By: Charles Day (Physicstoday): Since July 2013, the comic series FBP: Federal Bureau of Physics has been telling the story of Adam Hardy, whose job at the titular agency is to fix anomalies in the physics of reality.
When readers encounter Hardy for the first time, he's been summoned
to the vicinity of a Los Angeles high school, where Earth's gravity has
abruptly weakened and students are joyfully floating. To restore the
gravitational field, Hardy and his FBP colleagues deploy a truck-sized
device called a compaction and compression unit. The "C&C" mends the
problem's source: a rupture in the spacetime membrane.
The reason the US needs the services of the FBP is spelled out in the blurb volume 1, which collects the first seven issues:
Quantum tornadoes. Localized gravity failures. Bubble dimensions.
Inescapable vortices. The fabric of the universe is weakening, and the
brave men and women who risk their lives to repair it work for the
Federal Bureau of Physics.
To compound the drama wrought by misbehaving physical laws, the plot
also involves personal and corporate treachery, along with Hardy's quest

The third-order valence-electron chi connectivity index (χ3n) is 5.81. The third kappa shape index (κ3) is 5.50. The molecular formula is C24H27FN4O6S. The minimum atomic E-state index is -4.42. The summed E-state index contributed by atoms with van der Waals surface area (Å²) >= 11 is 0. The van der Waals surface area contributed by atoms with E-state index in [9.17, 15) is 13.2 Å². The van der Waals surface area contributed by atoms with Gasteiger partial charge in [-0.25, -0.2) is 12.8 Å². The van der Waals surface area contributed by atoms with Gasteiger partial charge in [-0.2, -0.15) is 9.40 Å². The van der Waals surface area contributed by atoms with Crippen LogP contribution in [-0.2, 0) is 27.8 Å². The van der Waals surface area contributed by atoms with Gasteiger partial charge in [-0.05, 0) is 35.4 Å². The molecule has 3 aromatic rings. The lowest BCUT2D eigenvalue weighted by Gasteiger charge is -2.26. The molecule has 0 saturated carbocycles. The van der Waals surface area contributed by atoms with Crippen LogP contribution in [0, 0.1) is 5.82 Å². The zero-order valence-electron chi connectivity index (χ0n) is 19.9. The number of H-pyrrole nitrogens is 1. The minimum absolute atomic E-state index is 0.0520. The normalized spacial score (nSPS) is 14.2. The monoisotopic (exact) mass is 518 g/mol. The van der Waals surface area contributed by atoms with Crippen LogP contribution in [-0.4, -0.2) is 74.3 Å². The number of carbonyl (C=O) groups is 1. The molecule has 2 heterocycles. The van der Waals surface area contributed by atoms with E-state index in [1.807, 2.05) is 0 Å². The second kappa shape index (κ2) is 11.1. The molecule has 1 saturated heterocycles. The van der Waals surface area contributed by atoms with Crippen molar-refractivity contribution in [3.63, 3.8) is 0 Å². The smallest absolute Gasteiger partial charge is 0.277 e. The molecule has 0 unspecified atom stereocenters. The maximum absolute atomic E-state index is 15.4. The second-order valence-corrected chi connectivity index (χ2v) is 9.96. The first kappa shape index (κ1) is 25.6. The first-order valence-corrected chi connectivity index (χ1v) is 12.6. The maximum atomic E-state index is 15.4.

to discover how his father, a famous physicist whom Hardy never knew,
As far as I can tell, the series' author, Simon Oliver, does not have
a physics background, but he does read physics books as part of his
research for the series. In an interview
published last year on the website Killray, he said, "Even if I end up
twisting an idea for my own needs I like to have it rooted in a real
idea or concept."
Of course, twisting the laws of physics is often the main ingredient
in science fiction. But can such twisting profitably serve other ends?
Second Life physics
That question popped into my mind earlier this year when I encountered a paper on the arXiv preprint server about teaching physics through Second Life,
a vast online virtual community. Although Second Life has a powerful
physics engine to ensure that cars, airplanes, and other objects move in
seeming compliance with classical mechanics, the author of the paper,
Renato dos Santos of the Lutheran University of Brazil in Canoas, points
out that Second Life's physical laws differ from Isaac Newton's. Those
differences, Santos contends, can be used to teach students how physics
works in the real world...
Full article: The Dayside : The Federal Bureau of Physics